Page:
By: A. Thiollier
For those of you who have not yet heard of it, the butterfly effect might be one of the most unpredictable suggestions in science. It is the notion that very small actions, such as, for example, a butterfly flapping its wing, could have a huge impact, like creating a typhoon. You might be reading this and thinking that surely this is wrong. Surely scientists cannot be backing such a crazy notion. How can such small, insignificant things result in such life-changing, earth-shaking events? It might seem impossible, but then again, maybe it is.
The theory is based on the idea that the world is deeply interconnected, and that through a chain of linked events, a single choice could map out the course of a person's entire life. For example, if you chose to go for a walk on a specific day, you might see a café and decide to buy a drink. At that coffee shop, you might meet the love of your life. Perhaps this love of yours will inspire you to follow your dreams and become a writer. Your books may have a global impact and save the environment or stop a war. Of course, it is not every time we stop for a coffee that we meet our soulmates. And if you had decided to not go for a walk, you might never meet your true love again. It can be very confusing, and incredibly unpredictable. If you were to argue that this is true, then you would have to be saying that people’s entire lives, the world’s survival, is simply up to luck.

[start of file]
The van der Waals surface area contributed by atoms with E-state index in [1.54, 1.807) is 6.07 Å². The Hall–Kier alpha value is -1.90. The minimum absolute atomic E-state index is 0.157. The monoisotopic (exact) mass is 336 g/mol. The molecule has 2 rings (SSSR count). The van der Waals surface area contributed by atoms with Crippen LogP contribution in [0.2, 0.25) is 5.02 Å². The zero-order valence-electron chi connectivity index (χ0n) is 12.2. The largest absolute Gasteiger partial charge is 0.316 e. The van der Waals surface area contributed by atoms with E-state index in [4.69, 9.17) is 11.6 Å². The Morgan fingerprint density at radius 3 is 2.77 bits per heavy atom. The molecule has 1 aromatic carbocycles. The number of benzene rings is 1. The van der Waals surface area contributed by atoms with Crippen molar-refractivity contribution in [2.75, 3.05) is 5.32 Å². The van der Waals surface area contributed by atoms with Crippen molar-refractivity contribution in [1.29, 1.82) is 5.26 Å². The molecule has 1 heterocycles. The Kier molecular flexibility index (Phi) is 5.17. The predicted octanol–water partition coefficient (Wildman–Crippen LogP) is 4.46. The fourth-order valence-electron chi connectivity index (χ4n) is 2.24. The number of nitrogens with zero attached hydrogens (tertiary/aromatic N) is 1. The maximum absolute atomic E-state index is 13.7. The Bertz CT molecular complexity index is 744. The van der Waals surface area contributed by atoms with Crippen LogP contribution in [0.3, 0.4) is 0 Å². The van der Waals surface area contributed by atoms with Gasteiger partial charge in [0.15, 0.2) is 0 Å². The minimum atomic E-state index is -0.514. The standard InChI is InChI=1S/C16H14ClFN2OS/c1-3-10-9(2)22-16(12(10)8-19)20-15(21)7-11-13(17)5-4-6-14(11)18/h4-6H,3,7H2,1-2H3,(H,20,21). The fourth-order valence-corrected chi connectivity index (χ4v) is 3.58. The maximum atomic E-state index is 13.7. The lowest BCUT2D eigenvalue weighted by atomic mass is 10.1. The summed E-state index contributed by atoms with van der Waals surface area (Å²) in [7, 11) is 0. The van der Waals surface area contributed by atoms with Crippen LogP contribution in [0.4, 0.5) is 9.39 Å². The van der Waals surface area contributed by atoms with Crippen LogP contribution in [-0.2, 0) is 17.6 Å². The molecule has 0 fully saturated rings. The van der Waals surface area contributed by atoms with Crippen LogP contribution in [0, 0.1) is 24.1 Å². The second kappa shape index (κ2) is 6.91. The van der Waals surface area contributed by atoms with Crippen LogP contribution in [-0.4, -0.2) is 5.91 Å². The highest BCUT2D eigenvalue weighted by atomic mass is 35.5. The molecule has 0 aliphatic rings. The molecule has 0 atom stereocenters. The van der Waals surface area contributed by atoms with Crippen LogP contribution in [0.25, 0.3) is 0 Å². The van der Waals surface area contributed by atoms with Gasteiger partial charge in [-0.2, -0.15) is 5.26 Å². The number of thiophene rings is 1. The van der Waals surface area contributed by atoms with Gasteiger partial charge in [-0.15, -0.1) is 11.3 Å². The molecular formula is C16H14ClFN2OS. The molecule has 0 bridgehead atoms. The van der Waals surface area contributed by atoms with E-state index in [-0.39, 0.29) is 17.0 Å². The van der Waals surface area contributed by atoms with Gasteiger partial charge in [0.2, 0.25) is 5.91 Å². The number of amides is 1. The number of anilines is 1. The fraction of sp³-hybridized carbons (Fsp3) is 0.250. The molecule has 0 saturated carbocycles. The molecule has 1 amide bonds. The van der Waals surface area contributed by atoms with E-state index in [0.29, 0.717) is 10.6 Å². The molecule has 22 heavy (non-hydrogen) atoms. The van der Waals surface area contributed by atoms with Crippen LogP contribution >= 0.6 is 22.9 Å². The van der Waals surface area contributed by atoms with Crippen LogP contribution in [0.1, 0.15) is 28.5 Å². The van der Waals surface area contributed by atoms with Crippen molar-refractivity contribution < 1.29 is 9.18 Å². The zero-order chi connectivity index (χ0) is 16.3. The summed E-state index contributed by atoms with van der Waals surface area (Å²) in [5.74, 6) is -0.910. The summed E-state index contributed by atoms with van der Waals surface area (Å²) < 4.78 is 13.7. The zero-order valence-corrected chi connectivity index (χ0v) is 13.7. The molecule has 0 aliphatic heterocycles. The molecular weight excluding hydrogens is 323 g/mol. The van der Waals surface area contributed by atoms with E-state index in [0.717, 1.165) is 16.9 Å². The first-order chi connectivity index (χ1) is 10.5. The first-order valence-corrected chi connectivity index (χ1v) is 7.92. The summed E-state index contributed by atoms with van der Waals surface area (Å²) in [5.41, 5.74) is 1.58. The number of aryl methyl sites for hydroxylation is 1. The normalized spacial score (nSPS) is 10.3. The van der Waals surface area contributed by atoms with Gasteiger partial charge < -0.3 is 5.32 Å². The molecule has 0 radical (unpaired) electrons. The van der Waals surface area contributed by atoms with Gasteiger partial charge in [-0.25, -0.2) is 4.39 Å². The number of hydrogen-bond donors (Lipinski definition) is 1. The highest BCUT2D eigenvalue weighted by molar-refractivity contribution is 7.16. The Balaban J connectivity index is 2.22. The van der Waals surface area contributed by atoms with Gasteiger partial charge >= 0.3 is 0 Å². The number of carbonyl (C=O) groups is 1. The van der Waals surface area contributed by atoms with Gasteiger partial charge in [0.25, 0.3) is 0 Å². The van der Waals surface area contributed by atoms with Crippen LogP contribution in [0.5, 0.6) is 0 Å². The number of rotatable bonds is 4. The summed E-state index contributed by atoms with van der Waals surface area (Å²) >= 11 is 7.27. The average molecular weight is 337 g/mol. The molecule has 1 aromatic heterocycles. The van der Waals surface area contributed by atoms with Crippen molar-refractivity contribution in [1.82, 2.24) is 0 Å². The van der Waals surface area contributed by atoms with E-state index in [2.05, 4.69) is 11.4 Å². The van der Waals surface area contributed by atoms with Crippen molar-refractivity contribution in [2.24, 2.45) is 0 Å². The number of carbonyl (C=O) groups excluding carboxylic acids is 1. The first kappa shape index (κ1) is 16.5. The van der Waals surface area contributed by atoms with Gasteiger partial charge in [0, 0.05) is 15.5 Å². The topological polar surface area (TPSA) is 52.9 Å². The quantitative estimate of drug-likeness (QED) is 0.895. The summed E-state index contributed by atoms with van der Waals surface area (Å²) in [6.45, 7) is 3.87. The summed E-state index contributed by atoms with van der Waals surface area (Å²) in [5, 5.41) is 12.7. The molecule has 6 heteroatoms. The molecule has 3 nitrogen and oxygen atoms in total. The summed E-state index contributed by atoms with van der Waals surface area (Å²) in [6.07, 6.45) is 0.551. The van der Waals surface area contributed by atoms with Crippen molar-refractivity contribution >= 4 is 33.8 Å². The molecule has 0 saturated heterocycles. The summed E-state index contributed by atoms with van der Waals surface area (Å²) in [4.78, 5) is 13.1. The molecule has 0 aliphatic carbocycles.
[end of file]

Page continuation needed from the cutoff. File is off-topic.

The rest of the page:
And yet, somehow, this is exactly what scientists are saying. Even Benjamin Franklin, a founding father of the US and a scientist, contributed to this theory with a poetic example of how small actions can have much bigger impacts. So, does this theory really have some truth to it? Maybe it does. There are some instances that make it look quite real. Take covid, for example. Starting through one purchase at a small food market in a city in China, it spread like wildfire and took over the world for more than 2 years. If the person who bought the infected product had never gone to the market that day, would there never have been a global pandemic? Was that the cause of it all? Perhaps this theory, as wild as it seems, might be true.
Or maybe it's just another way of explaining the impossible. Maybe, like star signs and superstitions, the butterfly effect is the way scientists - who for so long have been relentlessly searching for an explanation for unexplainable events - are validating fate. The theory is proof of the unprovable. You can't say for sure that it was that coffee shop that made you choose to be an author. You can’t say for sure that the pandemic wouldn't have started anyway. You can’t track each confusing event down to one, tiny thing and say that that was the reason all of it happened. You can only speculate. That’s the butterfly effect: untraceable, mostly unreliable… but a good explanation when all others fail.
Whether the theory is true or not, real or fantasy, it's impossible to predict. Maybe you’ve made a life-altering decision already. Perhaps one day when you have become an actor, the president, or a multi-millionaire, you’ll think to yourself: how did my life get to this point? And after some in-depth reflection, maybe, just maybe, you will pinpoint an exact choice you made or didn’t make that got you to where you are now. But the truth of the matter is, at this point in time, we are unknowing of these things. We can’t predict when to visit coffee shops. So, we just have to cross our fingers and make the choices that we feel now, and hope we got it right.